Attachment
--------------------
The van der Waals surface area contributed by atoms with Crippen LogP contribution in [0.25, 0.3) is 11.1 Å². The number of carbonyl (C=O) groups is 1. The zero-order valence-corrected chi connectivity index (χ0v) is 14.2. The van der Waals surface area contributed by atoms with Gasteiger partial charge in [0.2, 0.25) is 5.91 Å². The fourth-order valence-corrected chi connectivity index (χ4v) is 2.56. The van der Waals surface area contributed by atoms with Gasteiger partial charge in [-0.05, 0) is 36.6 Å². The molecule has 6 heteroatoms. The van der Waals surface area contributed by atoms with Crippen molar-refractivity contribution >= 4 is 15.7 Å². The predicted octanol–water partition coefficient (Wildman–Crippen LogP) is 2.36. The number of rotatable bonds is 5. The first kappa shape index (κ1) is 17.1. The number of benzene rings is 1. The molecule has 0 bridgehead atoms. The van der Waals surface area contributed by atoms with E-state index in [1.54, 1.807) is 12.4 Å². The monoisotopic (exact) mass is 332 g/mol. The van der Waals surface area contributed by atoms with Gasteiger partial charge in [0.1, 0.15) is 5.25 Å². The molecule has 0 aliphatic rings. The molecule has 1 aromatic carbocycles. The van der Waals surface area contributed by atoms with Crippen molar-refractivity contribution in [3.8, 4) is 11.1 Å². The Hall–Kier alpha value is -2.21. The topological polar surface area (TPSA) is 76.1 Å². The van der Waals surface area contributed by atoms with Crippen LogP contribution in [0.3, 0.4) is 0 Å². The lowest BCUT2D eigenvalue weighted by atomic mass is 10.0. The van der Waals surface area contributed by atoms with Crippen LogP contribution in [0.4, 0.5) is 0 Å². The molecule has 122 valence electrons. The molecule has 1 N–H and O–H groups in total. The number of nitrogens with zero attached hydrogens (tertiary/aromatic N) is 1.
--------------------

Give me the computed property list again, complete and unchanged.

The van der Waals surface area contributed by atoms with Crippen LogP contribution in [0.25, 0.3) is 11.1 Å². The number of carbonyl (C=O) groups is 1. The zero-order valence-corrected chi connectivity index (χ0v) is 14.2. The van der Waals surface area contributed by atoms with Gasteiger partial charge in [0.2, 0.25) is 5.91 Å². The fourth-order valence-corrected chi connectivity index (χ4v) is 2.56. The van der Waals surface area contributed by atoms with Gasteiger partial charge in [-0.05, 0) is 36.6 Å². The molecule has 6 heteroatoms. The van der Waals surface area contributed by atoms with Crippen molar-refractivity contribution >= 4 is 15.7 Å². The predicted octanol–water partition coefficient (Wildman–Crippen LogP) is 2.36. The number of rotatable bonds is 5. The first kappa shape index (κ1) is 17.1. The number of benzene rings is 1. The molecule has 0 bridgehead atoms. The van der Waals surface area contributed by atoms with E-state index in [1.54, 1.807) is 12.4 Å². The monoisotopic (exact) mass is 332 g/mol. The van der Waals surface area contributed by atoms with Gasteiger partial charge in [0.1, 0.15) is 5.25 Å². The molecule has 0 aliphatic rings. The molecule has 1 aromatic carbocycles. The van der Waals surface area contributed by atoms with Crippen molar-refractivity contribution in [3.8, 4) is 11.1 Å². The Hall–Kier alpha value is -2.21. The topological polar surface area (TPSA) is 76.1 Å². The van der Waals surface area contributed by atoms with Crippen LogP contribution in [0.3, 0.4) is 0 Å². The lowest BCUT2D eigenvalue weighted by atomic mass is 10.0. The van der Waals surface area contributed by atoms with Crippen LogP contribution in [0.4, 0.5) is 0 Å². The molecule has 122 valence electrons. The molecule has 1 N–H and O–H groups in total. The number of nitrogens with zero attached hydrogens (tertiary/aromatic N) is 1.